In 2003 the Public Chauffeur Training Institute was located at Harold Washington College on Lake Street downtown. This was the place you had to go if you wanted to become a taxi or limo driver in the city of Chicago. I was returning to the job after six years of delivery driving, waiting tables, bartending and a few other service-industry gigs—none of which seemed to suit me financially, temperamentally, or in any other way. While I wasn’t a newly arrived immigrant to this city and country like the majority of my classmates, I still hadn’t quite found my place here even twenty-five years after my arrival from the Soviet Union. Cab-driving in America is primarily an immigrant’s job and has been so since sometime in the 1980s when cab companies decided to change from commissioned drivers to leasing. When there were no longer benefits and the entire burden of making a profit was put on the driver, the majority of Americans began to look for employment elsewhere. Few but the most desperate stuck around. It just wasn’t worth the risk. Read the rest of this entry »

Lucky Junkie, Or: How I Learned to Stop Worrying and Love My Drugs

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By Michael Workman

It’s a sunny early morning in Basel, Switzerland. I’m one of a pair of junkies standing in the heart of downtown near the Kunsthalle, beside a door in the alley that leads two flights up to the Gaslight. It’s a “vampire club” that opens at 4am, and caters to all stripes of service-industry people, including the brothel’s sex workers and professional hard-core partiers, when the other joints start to close. We’re with the pro partiers. It’s a pretty thick crowd tonight, and me and my friend Lukac, bald and decked out in his brown fur overcoat, have been at it since dawn the previous day. It’s not our longest run, either. I’d met Lukac through the Swiss Embassy here in Chicago, who referred me to him when I called researching some business interests in the country. I’ve never met anybody as into cocaine as he is, and it’s not just him, all of his Basel friends are into it. It’s always a drug binge when we’re together. On the first night we met, we downed better than ten bottles of wine, burned through a quarter ounce of decent kush, toasted with some shots. We’ve been working our way all day and night through a few grams of cocaine, feeling acutely wired by the time we share the massive spliff that a sex worker from Argentina hands us on the dance floor and, again later, as we’re walking out. We’re moving all night together, me, Lukac and her friends, talking, our brains completely restricted to rear-brain activities only. It’s a repeat of the narcotized back-room scene at the Lodge from “Fire Walk with Me,” everyone slurring, indecipherable, visibly swaying in a deeply altered drug haze. Read the rest of this entry »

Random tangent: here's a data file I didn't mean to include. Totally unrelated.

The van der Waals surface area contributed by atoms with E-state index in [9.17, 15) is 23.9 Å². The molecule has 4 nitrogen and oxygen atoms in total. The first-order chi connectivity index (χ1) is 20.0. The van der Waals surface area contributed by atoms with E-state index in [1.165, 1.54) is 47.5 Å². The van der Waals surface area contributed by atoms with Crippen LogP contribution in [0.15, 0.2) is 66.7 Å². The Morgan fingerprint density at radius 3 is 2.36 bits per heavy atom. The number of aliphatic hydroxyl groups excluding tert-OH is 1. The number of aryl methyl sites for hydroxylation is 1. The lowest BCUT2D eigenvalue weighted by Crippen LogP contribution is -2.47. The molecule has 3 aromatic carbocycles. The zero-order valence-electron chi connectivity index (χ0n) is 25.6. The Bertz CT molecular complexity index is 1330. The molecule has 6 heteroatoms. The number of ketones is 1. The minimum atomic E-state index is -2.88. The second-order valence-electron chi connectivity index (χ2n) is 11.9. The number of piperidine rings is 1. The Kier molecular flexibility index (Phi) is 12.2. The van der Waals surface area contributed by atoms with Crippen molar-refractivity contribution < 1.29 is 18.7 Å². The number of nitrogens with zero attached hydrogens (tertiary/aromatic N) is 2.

2015: A Corporate Consummation

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By Corey Hall

Greetings, Team Members!

As we begin this New Year, let us remember these new, six items of interest. As long as these Commandments—or friendly reminders, if you will—are abided by, you will, (most likely) be kept in our employ, so that you may continue being the middle man between us and your creditors.